Maia Wells:
So one of the things I find really interesting in the way that you're responding to that question is you didn't say anything about different types of identities or groups of people, or trying to hire specific types of people and that type of stuff. I think it's really interesting because your perspective was including the person as a human being: what they may be going through, whether it's a single parent that's facing a daycare shutdown, an illness in the family, anything like that, existential crises because of things going on in politics, a lot of different things That we've been all going through as a collective society in the last couple of years.

Why does your mind go there? Because I think when we talk about diversity and inclusion initiatives, a lot of times it's, "Well, we want to make sure that our hiring practices are inclusive, that we are giving anyone that has the right qualifications a fair chance at the job," those types of issues. So how do those two things relate? Because I think it's really interesting that you went there on the humanistic level. Are we past thinking in those categories? Do we need to pay special attention to those categories in the HR world? What are your thoughts on creating a diverse team intentionally? Is that something that you think about? Tell us a little bit more about that.

Carey Straetz:
Yeah. I went there because I think I've had some mental training to look at situations like that. My hiring experience at Mode, bar none, it has been amazing, and I credit that to our people team who created a really rigorous process to take a look at candidates and they coach us: "Don't look for the person you want to have a beer with, because that's going to introduce similar-to-me bias. Don't look at somebody who perhaps didn't have a chance to finish college or has gaps in their work that is not relevant to their ability to do their job today." And we got a lot of coaching around that.

And the way that we interview is a structured interview process, and we ask every candidate the same question and we simply write down the facts of their answer. So if they stuttered or didn't present well, that is irrelevant. If they can speak and talk about an example that answers your question, that is what's relevant to this candidate. And that helps us remove biases that we may have towards someone who's just like me, who's got a kid and is, "Oooh", as opposed to somebody who's not like me but who may be a better fit. So we really look at the candidates' skills and not necessarily other factors, or we try to not look at other factors.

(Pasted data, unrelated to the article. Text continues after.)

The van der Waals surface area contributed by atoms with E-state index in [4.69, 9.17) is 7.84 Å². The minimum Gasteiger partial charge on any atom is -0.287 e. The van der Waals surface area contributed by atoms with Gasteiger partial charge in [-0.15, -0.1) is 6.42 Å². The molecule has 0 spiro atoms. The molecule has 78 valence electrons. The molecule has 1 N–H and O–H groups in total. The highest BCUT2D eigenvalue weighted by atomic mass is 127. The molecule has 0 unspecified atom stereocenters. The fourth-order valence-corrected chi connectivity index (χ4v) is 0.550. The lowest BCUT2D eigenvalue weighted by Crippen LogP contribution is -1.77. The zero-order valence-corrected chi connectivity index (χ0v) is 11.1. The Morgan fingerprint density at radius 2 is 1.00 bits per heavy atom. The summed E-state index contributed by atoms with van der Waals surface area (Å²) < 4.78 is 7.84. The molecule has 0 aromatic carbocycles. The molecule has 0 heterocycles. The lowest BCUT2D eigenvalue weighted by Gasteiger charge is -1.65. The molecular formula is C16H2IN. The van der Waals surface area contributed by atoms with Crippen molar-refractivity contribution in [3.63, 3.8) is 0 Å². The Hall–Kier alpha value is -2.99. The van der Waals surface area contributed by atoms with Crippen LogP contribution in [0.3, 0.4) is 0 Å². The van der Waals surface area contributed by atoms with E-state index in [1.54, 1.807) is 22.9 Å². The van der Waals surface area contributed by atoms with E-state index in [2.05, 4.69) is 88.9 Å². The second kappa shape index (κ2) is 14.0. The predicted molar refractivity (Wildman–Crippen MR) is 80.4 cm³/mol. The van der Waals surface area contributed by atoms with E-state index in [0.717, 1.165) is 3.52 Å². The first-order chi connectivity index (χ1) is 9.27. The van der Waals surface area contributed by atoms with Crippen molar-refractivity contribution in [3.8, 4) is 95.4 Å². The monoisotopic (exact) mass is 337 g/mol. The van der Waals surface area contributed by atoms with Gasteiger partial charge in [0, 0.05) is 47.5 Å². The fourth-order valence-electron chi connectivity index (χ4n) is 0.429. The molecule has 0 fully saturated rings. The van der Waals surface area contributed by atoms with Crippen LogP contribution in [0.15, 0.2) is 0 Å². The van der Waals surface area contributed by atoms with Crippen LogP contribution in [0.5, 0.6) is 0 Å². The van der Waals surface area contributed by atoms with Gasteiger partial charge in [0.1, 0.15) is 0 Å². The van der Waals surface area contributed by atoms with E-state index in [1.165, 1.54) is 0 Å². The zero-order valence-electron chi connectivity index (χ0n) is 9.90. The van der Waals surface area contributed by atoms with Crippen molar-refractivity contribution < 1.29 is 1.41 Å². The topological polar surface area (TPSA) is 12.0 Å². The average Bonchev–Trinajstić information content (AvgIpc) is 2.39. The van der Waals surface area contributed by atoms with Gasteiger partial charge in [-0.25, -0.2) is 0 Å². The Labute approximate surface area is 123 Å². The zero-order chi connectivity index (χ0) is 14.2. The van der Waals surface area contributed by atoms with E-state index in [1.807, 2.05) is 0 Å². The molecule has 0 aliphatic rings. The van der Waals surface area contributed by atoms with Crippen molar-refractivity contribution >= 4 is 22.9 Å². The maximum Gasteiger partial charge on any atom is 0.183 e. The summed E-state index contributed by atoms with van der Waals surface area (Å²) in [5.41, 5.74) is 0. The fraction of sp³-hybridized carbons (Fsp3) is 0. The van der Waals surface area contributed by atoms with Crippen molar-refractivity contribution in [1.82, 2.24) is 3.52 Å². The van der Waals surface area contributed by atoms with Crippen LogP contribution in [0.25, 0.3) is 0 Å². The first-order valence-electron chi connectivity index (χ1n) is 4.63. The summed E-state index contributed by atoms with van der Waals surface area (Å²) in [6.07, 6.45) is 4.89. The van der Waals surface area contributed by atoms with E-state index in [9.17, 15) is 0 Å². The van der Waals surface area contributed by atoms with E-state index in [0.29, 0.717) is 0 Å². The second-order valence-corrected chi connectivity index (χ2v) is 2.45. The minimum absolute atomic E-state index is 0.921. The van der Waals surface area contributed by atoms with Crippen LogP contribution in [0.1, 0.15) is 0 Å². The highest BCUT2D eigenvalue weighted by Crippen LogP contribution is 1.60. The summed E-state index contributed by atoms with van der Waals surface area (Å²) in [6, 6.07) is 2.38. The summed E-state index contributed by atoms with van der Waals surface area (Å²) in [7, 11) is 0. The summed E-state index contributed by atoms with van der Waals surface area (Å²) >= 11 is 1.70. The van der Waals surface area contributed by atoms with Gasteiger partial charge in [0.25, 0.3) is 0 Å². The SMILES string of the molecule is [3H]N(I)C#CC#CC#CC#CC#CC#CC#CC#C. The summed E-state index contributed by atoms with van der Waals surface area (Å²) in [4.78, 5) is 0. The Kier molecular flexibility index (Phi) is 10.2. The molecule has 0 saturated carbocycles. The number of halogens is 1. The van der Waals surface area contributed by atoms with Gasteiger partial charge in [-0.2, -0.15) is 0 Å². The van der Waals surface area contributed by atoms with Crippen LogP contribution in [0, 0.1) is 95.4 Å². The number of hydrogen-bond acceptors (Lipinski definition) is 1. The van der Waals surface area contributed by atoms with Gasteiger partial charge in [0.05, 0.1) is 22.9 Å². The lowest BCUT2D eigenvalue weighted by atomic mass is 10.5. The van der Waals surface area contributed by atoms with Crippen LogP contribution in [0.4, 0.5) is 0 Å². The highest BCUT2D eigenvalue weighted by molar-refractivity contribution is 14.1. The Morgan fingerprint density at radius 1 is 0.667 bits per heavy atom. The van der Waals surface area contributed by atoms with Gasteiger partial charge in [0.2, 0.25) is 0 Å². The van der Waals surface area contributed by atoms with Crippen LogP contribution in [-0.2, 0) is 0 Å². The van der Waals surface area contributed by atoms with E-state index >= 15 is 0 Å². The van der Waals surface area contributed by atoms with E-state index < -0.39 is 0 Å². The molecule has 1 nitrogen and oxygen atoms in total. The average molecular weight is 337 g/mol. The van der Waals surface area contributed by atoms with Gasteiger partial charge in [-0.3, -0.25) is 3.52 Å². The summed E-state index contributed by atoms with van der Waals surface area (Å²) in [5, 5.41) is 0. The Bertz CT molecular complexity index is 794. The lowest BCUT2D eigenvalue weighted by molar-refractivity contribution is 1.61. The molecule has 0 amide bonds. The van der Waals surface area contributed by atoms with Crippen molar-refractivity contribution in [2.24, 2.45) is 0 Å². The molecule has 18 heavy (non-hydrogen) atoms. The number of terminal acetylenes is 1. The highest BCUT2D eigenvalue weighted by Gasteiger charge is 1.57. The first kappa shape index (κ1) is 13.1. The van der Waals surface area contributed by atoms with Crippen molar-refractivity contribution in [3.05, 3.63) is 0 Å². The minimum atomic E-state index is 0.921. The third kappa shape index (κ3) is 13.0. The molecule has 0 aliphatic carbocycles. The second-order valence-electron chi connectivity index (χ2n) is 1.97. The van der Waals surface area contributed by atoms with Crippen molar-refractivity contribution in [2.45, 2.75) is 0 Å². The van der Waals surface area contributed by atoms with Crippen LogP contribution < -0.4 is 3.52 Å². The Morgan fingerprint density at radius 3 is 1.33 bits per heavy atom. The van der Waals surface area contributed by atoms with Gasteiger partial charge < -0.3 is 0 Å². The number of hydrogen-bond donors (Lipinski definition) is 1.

I will say it's pretty incredible when you actually just look at how somebody answered and the facts, and you can pretty clearly start to see clear winners in your hiring strategy. We also have requirements around ensuring that we talk to enough underrepresented voices, so there are minimums that we have to meet, and I like that's included, because if we didn't, we might miss out on the next great candidate simply because we already found one that works. So I like that we're being pushed to talk to a more diverse group of candidates from the start.

Maia Wells:
Yeah. And that same-as-me bias is just really rampant. I mean, we can see that teams end up looking the same, sounding the same. It's the people that we'd have a beer with, right? And it's a sociological concept that's been studied for so many years because it is true. We tend to gravitate towards those who are like us, and it does take a concerted effort to change that mindset, whether you're in charge of hiring or not, to really open up the avenues to meeting different types of people, whether it's professionally, personally or whatnot. So I think it's really respectable that companies like Mode are putting in effort towards that and even changing hiring practices and procedures to make sure that underrepresented voices are there.

So one of the other things that I ran across my research about you, Carey, was that you think white employees might need a better understanding of allyship. Can you talk a little bit more about that? Why do you think white employees need a better understanding of what allyship means, and what actions are most impactful for people who want to be good allies? What can people be doing on a daily basis to really make sure that we are trying to be inclusive in all of our actions, business and personal? What can people do to be better allies, Carey?

Carey Straetz:
I would say talk to the group for whom you're trying to ally yourself. So for me, as a straight white woman, I look for allyship from my male counterparts in meetings. And so I can speak to allyship from a white female perspective. And the men in the room, if you're talking over a woman, don't do that. Be cognizant of that. Other men in the room, if a woman's idea is getting stomped on, hold time and space for her to talk, and call it out. That's what myself, as a white woman, needs in terms of allyship. I don't think we fully know until we do talk to people who are on the other side and say, "How do I support you?" I don't have the answers. I have a racially diverse group of friends, and I ask them.